Sunday, August 1, 2010

Europe: Stuff you should know (part deux)


Is very expensive in Europe (well, not as bad now that the Euro and pound is cheaper). Either way, if you are going to stay in a place for more than a month, I would seriously recommend bringing a mini rice cooker. You can probably get one for $20.00 CAD or so at any store that sells appliances. I think all of them come with a non-stick pot so it is easy to clean. My rice cooker helped me pass many a cold winter Parisian evening at low cost. Not only can it cook rice, other functions include: boiling water; cooking congee, noodles, soups; reheating leftovers; make cakes/custards/other desserts; act as a humidifier/heater, etc. The only thing I've not been able to do is deep fry but it's not a big problem. You can probably save a good 10 euros or 4 pounds each meal by eating at home during the week and then splurging the savings on a good meal on the weekend.

Also bring some utensils and condiments. Yes, you can easily buy them in Europe but when it is readily available and free from home, would you not rather save the money to spend elsewhere? Even if you do not bring anything else, at least bring a swiss army knife. Great in many situations.

No matter in what condition your body is in, I recommend that you bring vitamins. It's hard to get all of your daily nutrition when you are traveling in an unfamiliar country on a budget. The best would be to bring a multi-vitamin that contains at least vit A, B, C, D, E as well as calcium, zinc and magnesium. These will keep you happy, healthy and energetic.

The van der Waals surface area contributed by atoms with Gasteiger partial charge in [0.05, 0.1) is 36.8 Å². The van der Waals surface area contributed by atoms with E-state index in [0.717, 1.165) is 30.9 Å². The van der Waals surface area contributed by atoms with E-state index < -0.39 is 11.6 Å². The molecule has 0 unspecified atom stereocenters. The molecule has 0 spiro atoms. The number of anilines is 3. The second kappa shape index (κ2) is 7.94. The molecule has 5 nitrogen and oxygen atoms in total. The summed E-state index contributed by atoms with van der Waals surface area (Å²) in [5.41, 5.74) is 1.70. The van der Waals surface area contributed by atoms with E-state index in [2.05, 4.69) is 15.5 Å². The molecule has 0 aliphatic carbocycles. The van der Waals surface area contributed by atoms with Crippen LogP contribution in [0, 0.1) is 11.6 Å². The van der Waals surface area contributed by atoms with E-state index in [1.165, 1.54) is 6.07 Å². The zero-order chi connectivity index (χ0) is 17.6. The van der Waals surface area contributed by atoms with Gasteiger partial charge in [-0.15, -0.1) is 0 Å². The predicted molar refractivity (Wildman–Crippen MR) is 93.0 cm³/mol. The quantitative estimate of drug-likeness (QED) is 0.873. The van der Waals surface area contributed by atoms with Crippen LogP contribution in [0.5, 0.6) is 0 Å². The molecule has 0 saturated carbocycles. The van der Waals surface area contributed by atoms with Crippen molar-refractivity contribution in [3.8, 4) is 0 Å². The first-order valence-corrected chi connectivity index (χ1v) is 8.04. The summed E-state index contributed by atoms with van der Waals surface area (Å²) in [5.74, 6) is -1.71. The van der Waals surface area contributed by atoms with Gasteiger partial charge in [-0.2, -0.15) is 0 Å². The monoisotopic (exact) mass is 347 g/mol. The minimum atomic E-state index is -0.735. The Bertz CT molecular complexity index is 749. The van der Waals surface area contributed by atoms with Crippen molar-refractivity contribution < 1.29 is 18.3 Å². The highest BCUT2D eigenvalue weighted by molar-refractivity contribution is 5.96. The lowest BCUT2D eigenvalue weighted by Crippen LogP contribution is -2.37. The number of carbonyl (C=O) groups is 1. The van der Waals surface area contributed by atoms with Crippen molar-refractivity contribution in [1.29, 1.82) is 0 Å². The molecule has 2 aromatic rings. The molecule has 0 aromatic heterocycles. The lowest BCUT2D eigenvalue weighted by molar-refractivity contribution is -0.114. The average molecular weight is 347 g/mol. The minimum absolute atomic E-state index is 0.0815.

Bring a couple of cup noodles or instant noodles to tide you over while you get settled in and get to know the city. Having something to eat within 3 minutes will seem like heaven when you are jet-lagged, nothing is unpacked and it is 2 in the morning.

Make a budget for yourself, especially for your meals when you are on the go. The cost of food and accommodation will be the biggest costs of your trip. I would recommend eating bakery goods during the day and then saving the money for a sit-down dinner. Carry some dried fruits or juice with you to keep up your energy and prevent you from getting too hungry.

If you can stomach it, ask for a jug of water (i.e. tap water) when waiters ask if you would like a bottle of water. The jug will be free while the price of that bottle could have bought you an appetizer.

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